– EN Fitness & Wellbeing – A concerning number of parents are co-sleeping with babies in “dangerous” circumstances.
Researchers from The Lullaby Trust have conducted a survey of over 8,500 parents and found that 76 per cent have co-slept with their infant at some point.
However, 40 per cent of those questioned admitted having slept next to their children in potentially unsafe situations, like on a sofa, with such a setting greatly increasing the risk of sudden infant death syndrome (SIDS) or cot death.
“Co-sleeping on a sofa or armchair was the most prevalent risk, with 40 per cent of parents admitting to having done so and 25 per cent having done so more than once,” a spokesperson for the charity said. “An adult falling asleep on a sofa or armchair with a baby increases the risk of SIDS by up to 50 times.”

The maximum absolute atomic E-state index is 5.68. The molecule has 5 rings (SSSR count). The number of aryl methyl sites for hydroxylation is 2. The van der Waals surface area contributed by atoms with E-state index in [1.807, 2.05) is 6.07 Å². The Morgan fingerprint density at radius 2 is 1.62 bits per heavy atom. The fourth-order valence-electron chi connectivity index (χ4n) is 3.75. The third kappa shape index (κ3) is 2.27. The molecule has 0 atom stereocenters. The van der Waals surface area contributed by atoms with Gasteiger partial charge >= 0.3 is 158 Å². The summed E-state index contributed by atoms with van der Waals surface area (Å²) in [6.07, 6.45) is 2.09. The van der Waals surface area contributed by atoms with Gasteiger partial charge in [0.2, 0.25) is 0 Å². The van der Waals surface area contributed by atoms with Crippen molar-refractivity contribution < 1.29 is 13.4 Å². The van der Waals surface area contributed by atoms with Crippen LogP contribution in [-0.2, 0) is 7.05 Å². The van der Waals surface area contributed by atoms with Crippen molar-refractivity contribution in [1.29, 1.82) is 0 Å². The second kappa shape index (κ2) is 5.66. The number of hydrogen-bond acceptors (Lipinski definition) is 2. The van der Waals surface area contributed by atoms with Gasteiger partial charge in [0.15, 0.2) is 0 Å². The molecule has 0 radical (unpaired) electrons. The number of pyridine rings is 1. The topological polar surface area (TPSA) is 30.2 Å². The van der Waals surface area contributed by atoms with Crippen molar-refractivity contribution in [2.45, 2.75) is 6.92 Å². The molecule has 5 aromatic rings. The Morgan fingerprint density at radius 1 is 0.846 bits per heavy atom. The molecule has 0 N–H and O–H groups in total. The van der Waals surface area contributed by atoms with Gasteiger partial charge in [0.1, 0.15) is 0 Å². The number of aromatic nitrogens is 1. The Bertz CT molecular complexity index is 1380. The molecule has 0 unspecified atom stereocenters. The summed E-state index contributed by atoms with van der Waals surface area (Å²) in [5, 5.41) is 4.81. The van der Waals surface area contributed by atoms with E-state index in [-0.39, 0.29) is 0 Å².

The experts also reported that 12 per cent of respondents will smoke and then share a bed with their baby and nine per cent have done so after drinking alcohol. Prior studies have found that bed-sharing with babies after drinking alcohol, smoking or using drugs has a very high risk of SIDS.
Jenny Ward, acting chief executive officer of The Lullaby Trust, said that it is critical that all new parents receive advice on co-sleeping in a safe manner.
“It is a reality that even if parents do not plan to co-sleep, many still fall asleep with their babies unintentionally,” she commented. “Babies can and do die in high-risk co-sleeping situations. If given the right advice, parents can prepare for planned and unplanned co-sleeping that will help to mitigate those risks and reduce the chance of SIDS.”
Accordingly, advisers recommend always putting a baby to sleep on their back, clearing the space of pillows and duvets, avoiding letting pets or other children in their bed, and making sure the baby cannot fall out or become trapped between a mattress and a wall.